# 8.9 - balance sheet

The question at the beginning of the chapter was to what extent the vibration model derived here can be applied to other spherical or concentric phenomena in our world.

e-functions are solutions of the radial part of the Laplace equation. So one only needs to investigate whether concentric arrangements can be converted into an e-function in the real world.

With the help of the previously used procedure of logarithmization, linearization and conversion into an e-function using equations 7.4.1 to 7.6.2, an algorithm is available that allows the following statement:

 9.1 - Theorem: Any sequence of numbers ordered ascending or descending (in size) can be converted into an e-function.

The direct consequence of this is:

 9.2 - Theorem: Every concentric structure can be converted into an e-function.

As was seen, for example, with the planetary orbits and the moons of Mars, such an astonishing linearity is already present in the logarithm, so that an e-function can be regarded as given here. This can be seen as a strong connection.

Since e-functions represent solutions for the radial part of the Laplace equation, the following sentence can be formulated:

 9.3 - Theorem: All concentric structures can be interpreted as solution functions of the radial part of the Laplace equation.

As can be seen from the examples in this chapter, the linearity of the logarithmic values ??is a necessary prerequisite for the existing sequence of values ??to be converted into an equivalent e-function.

The metric of the numbering also plays a role. A step size of 1, a half, a quarter, etc. indicates a harmonious connection. A random sequence of numbers would also produce a random numbering metric.

All examples shown here show that concentric arrangements can be interpreted as solution functions of radial spatial oscillation systems.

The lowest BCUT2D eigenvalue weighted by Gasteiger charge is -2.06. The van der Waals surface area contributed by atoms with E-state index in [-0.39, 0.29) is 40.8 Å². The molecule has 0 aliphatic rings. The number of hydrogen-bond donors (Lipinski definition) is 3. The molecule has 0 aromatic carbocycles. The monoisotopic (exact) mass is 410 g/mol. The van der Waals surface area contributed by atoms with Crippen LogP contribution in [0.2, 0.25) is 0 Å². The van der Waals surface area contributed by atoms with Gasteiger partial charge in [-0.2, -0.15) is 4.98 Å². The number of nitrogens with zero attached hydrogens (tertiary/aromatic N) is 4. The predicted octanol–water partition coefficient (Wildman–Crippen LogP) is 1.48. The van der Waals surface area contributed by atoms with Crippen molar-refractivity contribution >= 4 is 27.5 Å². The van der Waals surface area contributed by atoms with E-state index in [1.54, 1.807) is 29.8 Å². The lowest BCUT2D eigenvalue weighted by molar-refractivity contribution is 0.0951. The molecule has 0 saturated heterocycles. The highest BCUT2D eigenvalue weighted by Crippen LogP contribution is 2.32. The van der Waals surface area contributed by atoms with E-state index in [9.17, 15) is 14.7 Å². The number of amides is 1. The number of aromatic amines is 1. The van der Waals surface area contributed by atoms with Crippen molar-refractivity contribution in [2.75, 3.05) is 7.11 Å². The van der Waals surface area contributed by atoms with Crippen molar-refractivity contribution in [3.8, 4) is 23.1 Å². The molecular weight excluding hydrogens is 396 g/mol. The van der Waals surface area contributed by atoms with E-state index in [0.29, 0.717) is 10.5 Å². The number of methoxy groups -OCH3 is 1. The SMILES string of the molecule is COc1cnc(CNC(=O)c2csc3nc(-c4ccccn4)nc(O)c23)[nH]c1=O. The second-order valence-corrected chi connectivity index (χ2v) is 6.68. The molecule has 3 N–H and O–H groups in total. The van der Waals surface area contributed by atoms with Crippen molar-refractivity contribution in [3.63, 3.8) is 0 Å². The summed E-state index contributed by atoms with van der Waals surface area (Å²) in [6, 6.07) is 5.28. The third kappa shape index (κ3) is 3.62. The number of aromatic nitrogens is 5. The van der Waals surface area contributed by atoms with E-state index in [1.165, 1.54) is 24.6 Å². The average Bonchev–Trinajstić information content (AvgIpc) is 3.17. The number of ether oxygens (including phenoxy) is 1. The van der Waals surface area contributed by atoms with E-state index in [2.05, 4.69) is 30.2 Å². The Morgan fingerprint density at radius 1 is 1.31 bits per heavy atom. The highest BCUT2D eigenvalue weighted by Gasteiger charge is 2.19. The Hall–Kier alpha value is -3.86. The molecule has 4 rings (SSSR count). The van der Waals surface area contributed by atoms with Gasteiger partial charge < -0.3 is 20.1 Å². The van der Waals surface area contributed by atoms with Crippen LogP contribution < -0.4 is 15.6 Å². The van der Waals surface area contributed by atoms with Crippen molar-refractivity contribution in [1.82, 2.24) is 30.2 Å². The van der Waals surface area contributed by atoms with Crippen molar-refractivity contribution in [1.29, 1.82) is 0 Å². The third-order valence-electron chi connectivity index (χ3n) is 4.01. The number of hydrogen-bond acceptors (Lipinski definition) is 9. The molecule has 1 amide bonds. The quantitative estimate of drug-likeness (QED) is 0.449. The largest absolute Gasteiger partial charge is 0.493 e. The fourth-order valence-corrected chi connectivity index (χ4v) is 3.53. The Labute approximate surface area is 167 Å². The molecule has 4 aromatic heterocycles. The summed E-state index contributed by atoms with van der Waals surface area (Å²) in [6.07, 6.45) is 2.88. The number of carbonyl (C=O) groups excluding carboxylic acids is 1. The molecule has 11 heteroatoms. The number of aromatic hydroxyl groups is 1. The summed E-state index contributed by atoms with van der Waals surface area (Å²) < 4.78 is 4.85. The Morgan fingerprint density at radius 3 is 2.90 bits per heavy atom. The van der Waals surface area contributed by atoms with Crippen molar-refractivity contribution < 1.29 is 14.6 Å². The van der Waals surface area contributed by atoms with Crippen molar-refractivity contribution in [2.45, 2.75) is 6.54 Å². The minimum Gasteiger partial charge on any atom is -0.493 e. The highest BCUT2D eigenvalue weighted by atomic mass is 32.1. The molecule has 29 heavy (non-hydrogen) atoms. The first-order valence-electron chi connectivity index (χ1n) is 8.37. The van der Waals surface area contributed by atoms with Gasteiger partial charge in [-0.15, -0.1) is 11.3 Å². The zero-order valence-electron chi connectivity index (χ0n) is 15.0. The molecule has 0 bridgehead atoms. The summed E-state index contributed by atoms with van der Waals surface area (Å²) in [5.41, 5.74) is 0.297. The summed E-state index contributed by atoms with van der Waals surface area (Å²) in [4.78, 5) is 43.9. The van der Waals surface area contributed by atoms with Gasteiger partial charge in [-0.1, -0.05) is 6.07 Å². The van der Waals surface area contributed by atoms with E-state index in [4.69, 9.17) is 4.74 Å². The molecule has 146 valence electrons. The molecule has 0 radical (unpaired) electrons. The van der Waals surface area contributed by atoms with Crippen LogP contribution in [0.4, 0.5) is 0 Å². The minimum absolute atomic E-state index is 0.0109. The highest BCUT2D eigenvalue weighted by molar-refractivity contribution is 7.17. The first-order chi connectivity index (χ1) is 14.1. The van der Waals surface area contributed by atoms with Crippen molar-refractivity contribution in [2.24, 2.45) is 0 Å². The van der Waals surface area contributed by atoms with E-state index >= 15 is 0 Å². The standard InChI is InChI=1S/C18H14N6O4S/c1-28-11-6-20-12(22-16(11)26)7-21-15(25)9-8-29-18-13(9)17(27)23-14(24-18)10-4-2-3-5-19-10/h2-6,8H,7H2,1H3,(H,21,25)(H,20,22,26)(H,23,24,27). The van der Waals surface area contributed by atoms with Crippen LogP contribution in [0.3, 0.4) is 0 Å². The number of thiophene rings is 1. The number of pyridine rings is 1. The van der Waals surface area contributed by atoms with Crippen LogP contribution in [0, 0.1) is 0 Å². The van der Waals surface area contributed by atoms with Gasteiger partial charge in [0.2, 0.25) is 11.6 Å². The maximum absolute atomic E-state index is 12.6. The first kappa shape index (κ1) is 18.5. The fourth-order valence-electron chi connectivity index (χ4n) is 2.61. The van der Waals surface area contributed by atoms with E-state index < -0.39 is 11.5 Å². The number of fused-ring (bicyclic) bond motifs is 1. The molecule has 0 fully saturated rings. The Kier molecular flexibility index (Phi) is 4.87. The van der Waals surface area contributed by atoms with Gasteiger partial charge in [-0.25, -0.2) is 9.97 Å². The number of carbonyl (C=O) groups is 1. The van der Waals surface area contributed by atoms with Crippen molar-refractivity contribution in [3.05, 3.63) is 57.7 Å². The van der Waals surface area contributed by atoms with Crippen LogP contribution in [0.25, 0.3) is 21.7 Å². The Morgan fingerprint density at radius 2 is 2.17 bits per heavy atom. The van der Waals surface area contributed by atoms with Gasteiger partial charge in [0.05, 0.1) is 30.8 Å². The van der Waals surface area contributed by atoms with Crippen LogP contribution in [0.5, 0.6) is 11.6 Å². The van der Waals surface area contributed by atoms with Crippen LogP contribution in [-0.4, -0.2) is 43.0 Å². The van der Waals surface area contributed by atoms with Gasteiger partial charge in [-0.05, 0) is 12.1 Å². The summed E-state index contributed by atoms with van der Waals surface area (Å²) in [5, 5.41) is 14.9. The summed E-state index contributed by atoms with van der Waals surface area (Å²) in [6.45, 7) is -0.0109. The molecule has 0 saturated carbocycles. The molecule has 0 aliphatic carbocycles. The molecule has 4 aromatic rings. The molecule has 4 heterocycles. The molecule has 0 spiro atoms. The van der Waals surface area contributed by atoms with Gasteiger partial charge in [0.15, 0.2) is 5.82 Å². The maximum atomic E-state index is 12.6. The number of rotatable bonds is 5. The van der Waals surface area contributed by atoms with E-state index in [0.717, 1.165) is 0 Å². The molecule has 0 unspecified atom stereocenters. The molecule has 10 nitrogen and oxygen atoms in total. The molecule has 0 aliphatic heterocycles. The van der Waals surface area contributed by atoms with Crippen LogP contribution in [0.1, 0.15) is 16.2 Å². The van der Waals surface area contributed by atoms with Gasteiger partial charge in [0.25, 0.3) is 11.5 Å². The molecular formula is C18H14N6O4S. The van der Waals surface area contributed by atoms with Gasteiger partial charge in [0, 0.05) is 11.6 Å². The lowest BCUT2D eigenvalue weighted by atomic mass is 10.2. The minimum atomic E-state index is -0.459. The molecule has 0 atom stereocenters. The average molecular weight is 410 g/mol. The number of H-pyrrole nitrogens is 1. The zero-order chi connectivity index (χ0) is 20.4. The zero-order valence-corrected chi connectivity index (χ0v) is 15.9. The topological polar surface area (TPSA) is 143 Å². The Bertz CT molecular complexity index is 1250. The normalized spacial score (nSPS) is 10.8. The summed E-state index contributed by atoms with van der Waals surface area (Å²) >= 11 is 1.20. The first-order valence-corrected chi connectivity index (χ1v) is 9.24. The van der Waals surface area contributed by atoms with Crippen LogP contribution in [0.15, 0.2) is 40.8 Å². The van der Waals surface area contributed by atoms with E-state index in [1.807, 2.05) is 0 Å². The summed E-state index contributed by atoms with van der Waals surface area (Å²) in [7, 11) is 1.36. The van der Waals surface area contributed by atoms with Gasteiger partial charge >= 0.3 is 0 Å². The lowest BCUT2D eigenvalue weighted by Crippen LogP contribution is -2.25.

This means that the global scaling statement that the universe has a logarithmic structure is once again impressively confirmed by the examples listed.

However, the scaling factor can be chosen arbitrarily. The mathematically simplest solution is to set the gauge equal to one. Then you get the absolute harmonic quantities of a system.

Even in the biological area, namely the flora, there are specimens that have a concentric structure. The requirement of concentricity is fulfilled, for example, with fruits such as peaches, oranges, coconuts or flowers such as dahlias, the yellow flower (gerbera) or the daffodil. Here too, an e-function can be determined in each case.

Given all the data, this leads to the following conclusion:

 9.4 - Theorem: Concentric configurations, as solution functions of radial spatial oscillators, are a universal design principle for circular or spherical arrangements.

The only possible solution function for the radial direction for concentric configurations is the e-function. This results in an exponential or logarithmic structuring.

The consequence of all the material from Chapters 7 and 8 can then be formulated in a simple way, as already mentioned with Global Scaling:

 9.5 - Theorem: Our universe has an exponential or logarithmic structure

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